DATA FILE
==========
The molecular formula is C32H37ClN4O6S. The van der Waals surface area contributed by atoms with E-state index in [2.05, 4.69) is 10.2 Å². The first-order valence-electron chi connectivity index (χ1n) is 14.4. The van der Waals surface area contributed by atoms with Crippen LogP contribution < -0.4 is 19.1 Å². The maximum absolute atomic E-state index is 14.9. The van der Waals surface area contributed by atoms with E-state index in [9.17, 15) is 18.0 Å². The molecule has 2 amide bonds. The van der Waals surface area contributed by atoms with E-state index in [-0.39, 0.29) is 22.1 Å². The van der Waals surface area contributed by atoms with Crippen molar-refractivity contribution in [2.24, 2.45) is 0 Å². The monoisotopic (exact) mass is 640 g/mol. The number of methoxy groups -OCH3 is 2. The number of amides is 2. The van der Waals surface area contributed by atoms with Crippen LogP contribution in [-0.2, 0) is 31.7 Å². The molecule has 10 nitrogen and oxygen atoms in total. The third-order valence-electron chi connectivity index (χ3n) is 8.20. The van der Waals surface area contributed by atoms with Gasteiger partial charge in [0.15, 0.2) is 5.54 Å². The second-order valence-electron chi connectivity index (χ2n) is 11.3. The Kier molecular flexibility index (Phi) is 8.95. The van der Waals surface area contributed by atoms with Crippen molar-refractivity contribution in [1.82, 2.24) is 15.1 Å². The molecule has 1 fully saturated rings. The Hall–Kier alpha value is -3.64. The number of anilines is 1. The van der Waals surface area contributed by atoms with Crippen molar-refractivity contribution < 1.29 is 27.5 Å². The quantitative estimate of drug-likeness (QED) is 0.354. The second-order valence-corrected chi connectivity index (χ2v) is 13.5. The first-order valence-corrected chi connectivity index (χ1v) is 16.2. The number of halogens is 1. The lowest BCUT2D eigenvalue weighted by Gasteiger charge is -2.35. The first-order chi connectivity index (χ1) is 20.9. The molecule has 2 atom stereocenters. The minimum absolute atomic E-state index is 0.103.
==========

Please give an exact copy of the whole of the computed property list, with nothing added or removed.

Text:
The molecular formula is C32H37ClN4O6S. The van der Waals surface area contributed by atoms with E-state index in [2.05, 4.69) is 10.2 Å². The first-order valence-electron chi connectivity index (χ1n) is 14.4. The van der Waals surface area contributed by atoms with Crippen LogP contribution < -0.4 is 19.1 Å². The maximum absolute atomic E-state index is 14.9. The van der Waals surface area contributed by atoms with E-state index in [9.17, 15) is 18.0 Å². The molecule has 2 amide bonds. The van der Waals surface area contributed by atoms with E-state index in [-0.39, 0.29) is 22.1 Å². The van der Waals surface area contributed by atoms with Crippen molar-refractivity contribution in [2.24, 2.45) is 0 Å². The monoisotopic (exact) mass is 640 g/mol. The number of methoxy groups -OCH3 is 2. The number of amides is 2. The van der Waals surface area contributed by atoms with Crippen LogP contribution in [-0.2, 0) is 31.7 Å². The molecule has 10 nitrogen and oxygen atoms in total. The third-order valence-electron chi connectivity index (χ3n) is 8.20. The van der Waals surface area contributed by atoms with Gasteiger partial charge in [0.15, 0.2) is 5.54 Å². The second-order valence-electron chi connectivity index (χ2n) is 11.3. The Kier molecular flexibility index (Phi) is 8.95. The van der Waals surface area contributed by atoms with Crippen molar-refractivity contribution in [1.82, 2.24) is 15.1 Å². The molecule has 1 fully saturated rings. The Hall–Kier alpha value is -3.64. The number of anilines is 1. The van der Waals surface area contributed by atoms with Crippen molar-refractivity contribution < 1.29 is 27.5 Å². The quantitative estimate of drug-likeness (QED) is 0.354. The second-order valence-corrected chi connectivity index (χ2v) is 13.5. The first-order valence-corrected chi connectivity index (χ1v) is 16.2. The number of halogens is 1. The lowest BCUT2D eigenvalue weighted by Gasteiger charge is -2.35. The first-order chi connectivity index (χ1) is 20.9. The molecule has 2 atom stereocenters. The minimum absolute atomic E-state index is 0.103.